Last updated October 15, 2021

Upper Peninsula Flooding June 2018

United States

Storms moving across the Upper Peninsula on June 16 through 18 brought heavy rains of 6 to 8 inches in just a few hours, inundating Michigan's Upper Peninsula and parts of the Midwest. The Houghton and Hancock areas were hit especially hard.

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upper peninsula flooding
Greenhouse Gas Emissions
Global Warming
Air Mass Temperature Increase
Atmospheric Moisture Increase
Extreme Precipitation Increase
Upper Peninsula Flooding June 2018

Climate signals #1 and #2: Atmospheric moisture increase and extreme precipitation Increase

As temperatures have climbed, so has the amount of moisture the air can hold. The northern hemisphere has had increasingly warmer and more humid summers, and the global area covered by extreme water vapor is increasing significantly.[12] Unusually humid air also increases the risk of heavy rainfall because storms have more moisture to work with. Rainfall rates from such storms can be high, which increases the risk of flash flooding.

Observations consistent with climate signals #1 and #2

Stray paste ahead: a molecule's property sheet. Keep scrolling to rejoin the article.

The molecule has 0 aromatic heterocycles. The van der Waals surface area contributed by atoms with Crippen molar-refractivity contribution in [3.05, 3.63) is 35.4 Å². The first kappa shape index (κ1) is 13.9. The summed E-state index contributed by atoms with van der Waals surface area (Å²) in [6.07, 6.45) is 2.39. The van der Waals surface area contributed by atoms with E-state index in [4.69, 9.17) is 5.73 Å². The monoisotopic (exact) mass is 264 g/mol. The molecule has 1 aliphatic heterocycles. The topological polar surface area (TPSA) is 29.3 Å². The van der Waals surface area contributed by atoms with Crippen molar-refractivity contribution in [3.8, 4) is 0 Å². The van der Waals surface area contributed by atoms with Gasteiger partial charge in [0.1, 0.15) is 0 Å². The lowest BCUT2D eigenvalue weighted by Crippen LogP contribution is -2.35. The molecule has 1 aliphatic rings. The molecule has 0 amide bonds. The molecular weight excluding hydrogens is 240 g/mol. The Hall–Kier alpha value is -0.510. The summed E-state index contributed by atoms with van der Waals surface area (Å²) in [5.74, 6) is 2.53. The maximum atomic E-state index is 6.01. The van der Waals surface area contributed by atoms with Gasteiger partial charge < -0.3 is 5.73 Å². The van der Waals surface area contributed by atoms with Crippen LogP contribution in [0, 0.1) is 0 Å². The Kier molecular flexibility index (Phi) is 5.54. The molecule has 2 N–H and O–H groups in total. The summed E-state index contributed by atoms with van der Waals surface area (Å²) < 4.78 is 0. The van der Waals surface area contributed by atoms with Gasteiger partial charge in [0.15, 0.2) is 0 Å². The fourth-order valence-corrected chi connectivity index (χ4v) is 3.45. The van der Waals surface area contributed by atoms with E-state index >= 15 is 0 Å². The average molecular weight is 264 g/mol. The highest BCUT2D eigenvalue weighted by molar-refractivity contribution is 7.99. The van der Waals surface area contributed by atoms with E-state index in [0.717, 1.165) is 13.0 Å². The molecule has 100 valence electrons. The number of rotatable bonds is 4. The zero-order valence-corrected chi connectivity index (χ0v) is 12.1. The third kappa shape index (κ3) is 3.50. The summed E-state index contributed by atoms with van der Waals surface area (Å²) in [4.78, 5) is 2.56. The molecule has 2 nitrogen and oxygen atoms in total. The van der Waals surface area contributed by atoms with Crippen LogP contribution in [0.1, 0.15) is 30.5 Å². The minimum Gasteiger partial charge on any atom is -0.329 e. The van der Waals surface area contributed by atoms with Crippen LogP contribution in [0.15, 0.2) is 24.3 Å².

• Heavy rain late on June 16 to early June 17—of 4 to 8 inches and some reports to around 11 inches—in northeastern Minnesota and northwestern Wisconsin led to flash flooding that washed out highways.[19][20]
  • The Nemadji River crested at its highest point on record in Superior, Wisconsin, topping more than 31 feet. The previous record, set in 2011 and again in 2012, was 27.37 feet.[21]
  • Isolated regions near Solon Springs, Wisconsin, saw rainfall totals up to 12 inches on Sunday, June 17. Rainfall totals between 6 and 12 inches in just a few hours in this region are so rare you would expect totals this high only once every 100 to 1000 years, according to station records spanning 1948-2005 in Drummond, Wisconsin.[22]
  • Houghton, Michigan, received 4 to 7 inches of rain in seven hours.[21] Based on past observational data, you would only expect rainfall rates this high once every 200 to 1,000 years.[23]